Social Sundays: Student-Created Gallery Walks

I'm not sure exactly when it happened, but at some point I was introduced to the concept of gallery walks.  Gallery walks are a teaching tool for students to explore text and images related to a topic. Often the walk is set up by the teacher.  Students benefit from actively engaging in their learning, plus, they like moving around.  

My students love gallery walks, particularly the ones they design.  For example, we were getting ready to study the U.S. Constitution and in particular the Bill of Rights.   While I don't believe in memorization (if you can Google it...) but the Bill of Rights is an important document for understanding the rights we have as a people and is important in understanding policy discussions.

We hadn't discussed the Bill of Rights at all.  I randomly grouped students into 10 groups, one for each amendment of the Bill  of Rights.  The groups had time to research and prepare an exhibit about their amendment. After research, brainstorming, and discussion students developed their display.  We were playing with digital tools, so students created a 1 slide display for their topic.

We set up the exhibits (tablets) and then students went on a gallery walk. I provided students a graphic organizer to analyze the information from the exhibit. Because much of the investigation into the topic was collaborative, we closed the activity with individual journal entries focused on analysis of the topic.


We definitely had some bumps the first time I tried one of these student-designed gallery walks.  I provided little direction of organization of the exhibits. Groups struggled to focus their energy after the research, and in the end their was less collaboration, more arguing and more individual work than I thought there would be.  The second time suggested guidelines for exhibits and steps to the process were included. The process was much less contentious as well as more focused. Students overall cited a much better experience in the group work.



To set up student-created gallery walks:

  1. Determine the topics to be included i.e. the topic for each display.
  2. Divide students into the groups (1 group per topic).
  3. Have groups select a topic.
  4. Give students time to research the topic and design their display.  Displays can be visual, written or a combination of both.
  5. Have students post gallery displays.
  6. Provide individuals or groups with graphic organizers for notes as students visit gallery.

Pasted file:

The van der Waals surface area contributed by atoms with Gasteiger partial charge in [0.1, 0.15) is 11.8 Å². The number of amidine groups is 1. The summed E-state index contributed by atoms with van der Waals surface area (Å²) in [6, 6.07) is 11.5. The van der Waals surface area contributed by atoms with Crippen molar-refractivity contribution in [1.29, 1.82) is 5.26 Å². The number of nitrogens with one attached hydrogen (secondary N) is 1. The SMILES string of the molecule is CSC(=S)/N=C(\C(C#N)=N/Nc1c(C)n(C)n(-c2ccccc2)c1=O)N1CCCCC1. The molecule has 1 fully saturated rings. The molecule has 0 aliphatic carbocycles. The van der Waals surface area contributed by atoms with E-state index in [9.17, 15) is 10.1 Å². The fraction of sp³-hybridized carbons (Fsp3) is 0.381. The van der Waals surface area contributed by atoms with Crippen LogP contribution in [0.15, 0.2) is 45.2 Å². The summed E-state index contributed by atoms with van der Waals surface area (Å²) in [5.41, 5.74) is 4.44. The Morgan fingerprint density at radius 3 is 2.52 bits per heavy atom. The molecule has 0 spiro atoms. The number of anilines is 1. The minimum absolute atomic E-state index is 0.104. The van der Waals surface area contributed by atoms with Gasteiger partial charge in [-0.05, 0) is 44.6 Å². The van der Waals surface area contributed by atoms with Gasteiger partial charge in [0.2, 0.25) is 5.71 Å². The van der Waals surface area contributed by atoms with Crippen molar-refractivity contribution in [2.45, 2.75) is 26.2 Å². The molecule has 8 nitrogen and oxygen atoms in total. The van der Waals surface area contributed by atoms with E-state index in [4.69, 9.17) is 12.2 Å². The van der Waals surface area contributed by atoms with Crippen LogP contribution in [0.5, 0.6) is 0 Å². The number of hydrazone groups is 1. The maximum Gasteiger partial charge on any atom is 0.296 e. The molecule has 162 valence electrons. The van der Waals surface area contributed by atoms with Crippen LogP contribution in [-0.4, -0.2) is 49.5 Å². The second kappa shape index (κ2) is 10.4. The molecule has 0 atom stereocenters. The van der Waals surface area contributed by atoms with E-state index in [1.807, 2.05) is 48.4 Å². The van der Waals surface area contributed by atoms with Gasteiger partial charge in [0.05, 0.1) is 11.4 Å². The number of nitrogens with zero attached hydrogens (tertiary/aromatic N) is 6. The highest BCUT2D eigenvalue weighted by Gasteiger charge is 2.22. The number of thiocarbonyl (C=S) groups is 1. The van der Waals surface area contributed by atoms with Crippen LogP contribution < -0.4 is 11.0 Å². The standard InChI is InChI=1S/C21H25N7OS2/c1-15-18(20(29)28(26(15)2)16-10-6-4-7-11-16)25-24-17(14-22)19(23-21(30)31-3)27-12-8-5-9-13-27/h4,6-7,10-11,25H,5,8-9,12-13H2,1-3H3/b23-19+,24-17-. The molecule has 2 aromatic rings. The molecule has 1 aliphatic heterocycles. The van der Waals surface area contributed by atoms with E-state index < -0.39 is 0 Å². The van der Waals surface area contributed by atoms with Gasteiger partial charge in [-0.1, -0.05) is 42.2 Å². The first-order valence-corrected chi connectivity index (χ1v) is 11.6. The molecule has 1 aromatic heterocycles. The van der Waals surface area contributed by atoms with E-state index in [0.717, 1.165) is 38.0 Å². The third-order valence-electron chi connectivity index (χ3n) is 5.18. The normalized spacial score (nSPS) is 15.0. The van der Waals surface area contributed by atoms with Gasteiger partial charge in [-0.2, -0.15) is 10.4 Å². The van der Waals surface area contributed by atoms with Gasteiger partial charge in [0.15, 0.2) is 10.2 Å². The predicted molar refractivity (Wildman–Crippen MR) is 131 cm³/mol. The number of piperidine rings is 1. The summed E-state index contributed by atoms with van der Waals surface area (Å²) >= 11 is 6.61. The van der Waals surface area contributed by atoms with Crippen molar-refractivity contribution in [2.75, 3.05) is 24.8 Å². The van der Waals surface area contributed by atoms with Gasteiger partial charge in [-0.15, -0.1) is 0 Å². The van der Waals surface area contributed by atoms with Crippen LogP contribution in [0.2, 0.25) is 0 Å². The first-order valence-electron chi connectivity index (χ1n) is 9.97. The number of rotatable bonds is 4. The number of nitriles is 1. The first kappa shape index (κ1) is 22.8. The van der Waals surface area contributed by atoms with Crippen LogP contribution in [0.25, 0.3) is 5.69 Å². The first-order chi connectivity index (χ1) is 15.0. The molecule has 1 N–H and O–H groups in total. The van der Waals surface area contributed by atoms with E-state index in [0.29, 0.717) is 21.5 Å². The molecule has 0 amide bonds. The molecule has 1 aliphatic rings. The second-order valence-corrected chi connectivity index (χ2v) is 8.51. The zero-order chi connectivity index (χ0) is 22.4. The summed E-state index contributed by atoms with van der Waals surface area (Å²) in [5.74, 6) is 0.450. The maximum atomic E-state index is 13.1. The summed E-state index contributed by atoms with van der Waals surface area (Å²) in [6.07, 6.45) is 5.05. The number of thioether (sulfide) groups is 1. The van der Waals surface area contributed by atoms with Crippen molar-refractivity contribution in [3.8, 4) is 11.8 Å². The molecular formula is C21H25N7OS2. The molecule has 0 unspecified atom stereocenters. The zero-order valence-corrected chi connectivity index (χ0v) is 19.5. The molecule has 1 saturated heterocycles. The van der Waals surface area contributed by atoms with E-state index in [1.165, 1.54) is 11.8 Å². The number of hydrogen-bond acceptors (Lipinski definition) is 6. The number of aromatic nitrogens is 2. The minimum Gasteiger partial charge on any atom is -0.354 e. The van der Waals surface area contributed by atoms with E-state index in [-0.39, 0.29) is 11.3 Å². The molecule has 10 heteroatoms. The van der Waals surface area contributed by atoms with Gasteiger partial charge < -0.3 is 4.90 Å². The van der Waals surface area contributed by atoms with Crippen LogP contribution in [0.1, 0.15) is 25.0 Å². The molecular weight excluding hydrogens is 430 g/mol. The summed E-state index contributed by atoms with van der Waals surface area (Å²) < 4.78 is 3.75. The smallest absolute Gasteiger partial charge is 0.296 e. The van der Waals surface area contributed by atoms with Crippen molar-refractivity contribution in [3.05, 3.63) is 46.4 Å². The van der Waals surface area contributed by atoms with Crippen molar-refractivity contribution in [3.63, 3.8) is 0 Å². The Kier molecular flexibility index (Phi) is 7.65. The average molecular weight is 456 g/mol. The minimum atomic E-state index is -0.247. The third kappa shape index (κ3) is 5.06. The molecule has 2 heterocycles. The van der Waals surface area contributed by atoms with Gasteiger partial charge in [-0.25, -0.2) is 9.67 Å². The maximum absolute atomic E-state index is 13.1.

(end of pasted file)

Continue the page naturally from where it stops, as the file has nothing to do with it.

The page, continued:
7. At the end of the gallery walk, provide an opportunity for discussion or analysis activity.

Since that first foray into gallery walks, I've tried them with my class several times on everything from causes of the Revolutionary War to inventions of Ancient China and to introduce the Aztec civilization. Each time I learn a little more into supporting the students better such as managing resources for research, which directions to give and when to step back.  Students love being the investigators and experts. And while the gallery walks always are different, I find these student-designed ones to be great tool for introducing and examining required topics.  


Social Sundays is a bi-weekly post sharing tips, ideas, resources, and products for teaching social studies.  If you have questions or think there is something I should share, you can leave me a message in the comments below or at the store in the question and answer section.   

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  1. I'm debating doing a Renaissance art gallery walk with my middle schoolers after Christmas break so I really appreciate you being candid about what worked and didn't work, it gives me a better idea of what to possibly expect with all this :-) ~Stephanie's History Store

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    1. I'm so glad this was helpful to your classroom. I am getting my feet wet with gallery walks and still figuring them out. The student-designed ones tend to work better for me but that could be just due to the classroom culture we have.

      Cheers,
      DocRunning

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